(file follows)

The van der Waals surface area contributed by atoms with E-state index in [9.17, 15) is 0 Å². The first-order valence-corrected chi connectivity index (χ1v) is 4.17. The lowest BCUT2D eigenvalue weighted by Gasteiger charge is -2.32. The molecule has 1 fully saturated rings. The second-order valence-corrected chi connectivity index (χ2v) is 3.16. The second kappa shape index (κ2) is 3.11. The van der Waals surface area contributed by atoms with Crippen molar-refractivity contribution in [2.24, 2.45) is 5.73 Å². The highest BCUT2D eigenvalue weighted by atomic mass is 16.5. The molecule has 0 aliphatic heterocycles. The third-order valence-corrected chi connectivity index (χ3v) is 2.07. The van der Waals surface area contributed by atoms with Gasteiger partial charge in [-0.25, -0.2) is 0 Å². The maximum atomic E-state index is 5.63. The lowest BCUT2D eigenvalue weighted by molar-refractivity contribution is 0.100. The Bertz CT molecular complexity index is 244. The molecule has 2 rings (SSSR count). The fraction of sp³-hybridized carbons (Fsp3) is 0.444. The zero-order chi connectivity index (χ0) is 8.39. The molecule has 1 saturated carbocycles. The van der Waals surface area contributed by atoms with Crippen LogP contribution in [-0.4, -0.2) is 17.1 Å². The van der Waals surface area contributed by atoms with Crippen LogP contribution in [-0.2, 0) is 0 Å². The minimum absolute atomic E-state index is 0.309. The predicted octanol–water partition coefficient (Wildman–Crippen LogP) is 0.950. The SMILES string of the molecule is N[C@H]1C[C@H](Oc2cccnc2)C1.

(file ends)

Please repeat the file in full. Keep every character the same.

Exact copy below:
The van der Waals surface area contributed by atoms with E-state index in [9.17, 15) is 0 Å². The first-order valence-corrected chi connectivity index (χ1v) is 4.17. The lowest BCUT2D eigenvalue weighted by Gasteiger charge is -2.32. The molecule has 1 fully saturated rings. The second-order valence-corrected chi connectivity index (χ2v) is 3.16. The second kappa shape index (κ2) is 3.11. The van der Waals surface area contributed by atoms with Crippen molar-refractivity contribution in [2.24, 2.45) is 5.73 Å². The highest BCUT2D eigenvalue weighted by atomic mass is 16.5. The molecule has 0 aliphatic heterocycles. The third-order valence-corrected chi connectivity index (χ3v) is 2.07. The van der Waals surface area contributed by atoms with Gasteiger partial charge in [-0.25, -0.2) is 0 Å². The maximum atomic E-state index is 5.63. The lowest BCUT2D eigenvalue weighted by molar-refractivity contribution is 0.100. The Bertz CT molecular complexity index is 244. The molecule has 2 rings (SSSR count). The fraction of sp³-hybridized carbons (Fsp3) is 0.444. The zero-order chi connectivity index (χ0) is 8.39. The molecule has 1 saturated carbocycles. The van der Waals surface area contributed by atoms with Crippen LogP contribution in [-0.4, -0.2) is 17.1 Å². The van der Waals surface area contributed by atoms with Crippen LogP contribution in [-0.2, 0) is 0 Å². The minimum absolute atomic E-state index is 0.309. The predicted octanol–water partition coefficient (Wildman–Crippen LogP) is 0.950. The SMILES string of the molecule is N[C@H]1C[C@H](Oc2cccnc2)C1.